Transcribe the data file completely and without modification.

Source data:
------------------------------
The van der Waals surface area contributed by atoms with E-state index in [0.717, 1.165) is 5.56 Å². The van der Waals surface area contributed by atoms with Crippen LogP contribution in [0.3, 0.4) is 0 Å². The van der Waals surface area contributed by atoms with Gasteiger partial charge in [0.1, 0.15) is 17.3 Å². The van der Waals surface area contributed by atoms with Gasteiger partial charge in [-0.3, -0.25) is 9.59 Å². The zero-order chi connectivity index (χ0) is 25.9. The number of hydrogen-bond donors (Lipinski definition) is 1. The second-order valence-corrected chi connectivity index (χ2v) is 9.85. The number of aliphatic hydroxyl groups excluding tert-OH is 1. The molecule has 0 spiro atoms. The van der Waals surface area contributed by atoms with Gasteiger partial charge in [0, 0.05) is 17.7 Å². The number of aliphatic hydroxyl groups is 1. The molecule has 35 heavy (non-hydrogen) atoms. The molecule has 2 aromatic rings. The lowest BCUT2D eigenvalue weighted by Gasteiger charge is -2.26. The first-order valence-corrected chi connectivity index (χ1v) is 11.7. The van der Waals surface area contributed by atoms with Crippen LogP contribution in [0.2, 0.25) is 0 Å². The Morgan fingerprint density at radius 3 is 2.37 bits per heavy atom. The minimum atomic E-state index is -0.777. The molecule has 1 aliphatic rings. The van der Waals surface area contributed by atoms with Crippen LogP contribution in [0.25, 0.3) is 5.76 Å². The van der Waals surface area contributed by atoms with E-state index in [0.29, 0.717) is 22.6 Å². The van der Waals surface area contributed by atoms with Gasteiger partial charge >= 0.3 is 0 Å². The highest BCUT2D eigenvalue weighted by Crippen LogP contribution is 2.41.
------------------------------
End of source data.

The van der Waals surface area contributed by atoms with E-state index in [0.717, 1.165) is 5.56 Å². The van der Waals surface area contributed by atoms with Crippen LogP contribution in [0.3, 0.4) is 0 Å². The van der Waals surface area contributed by atoms with Gasteiger partial charge in [0.1, 0.15) is 17.3 Å². The van der Waals surface area contributed by atoms with Gasteiger partial charge in [-0.3, -0.25) is 9.59 Å². The zero-order chi connectivity index (χ0) is 25.9. The number of hydrogen-bond donors (Lipinski definition) is 1. The second-order valence-corrected chi connectivity index (χ2v) is 9.85. The number of aliphatic hydroxyl groups excluding tert-OH is 1. The molecule has 0 spiro atoms. The van der Waals surface area contributed by atoms with Gasteiger partial charge in [0, 0.05) is 17.7 Å². The number of aliphatic hydroxyl groups is 1. The molecule has 35 heavy (non-hydrogen) atoms. The molecule has 2 aromatic rings. The lowest BCUT2D eigenvalue weighted by Gasteiger charge is -2.26. The first-order valence-corrected chi connectivity index (χ1v) is 11.7. The van der Waals surface area contributed by atoms with Crippen LogP contribution in [0.2, 0.25) is 0 Å². The Morgan fingerprint density at radius 3 is 2.37 bits per heavy atom. The minimum atomic E-state index is -0.777. The molecule has 1 aliphatic rings. The van der Waals surface area contributed by atoms with Crippen LogP contribution in [0.25, 0.3) is 5.76 Å². The van der Waals surface area contributed by atoms with E-state index in [0.29, 0.717) is 22.6 Å². The van der Waals surface area contributed by atoms with Gasteiger partial charge >= 0.3 is 0 Å². The highest BCUT2D eigenvalue weighted by Crippen LogP contribution is 2.41.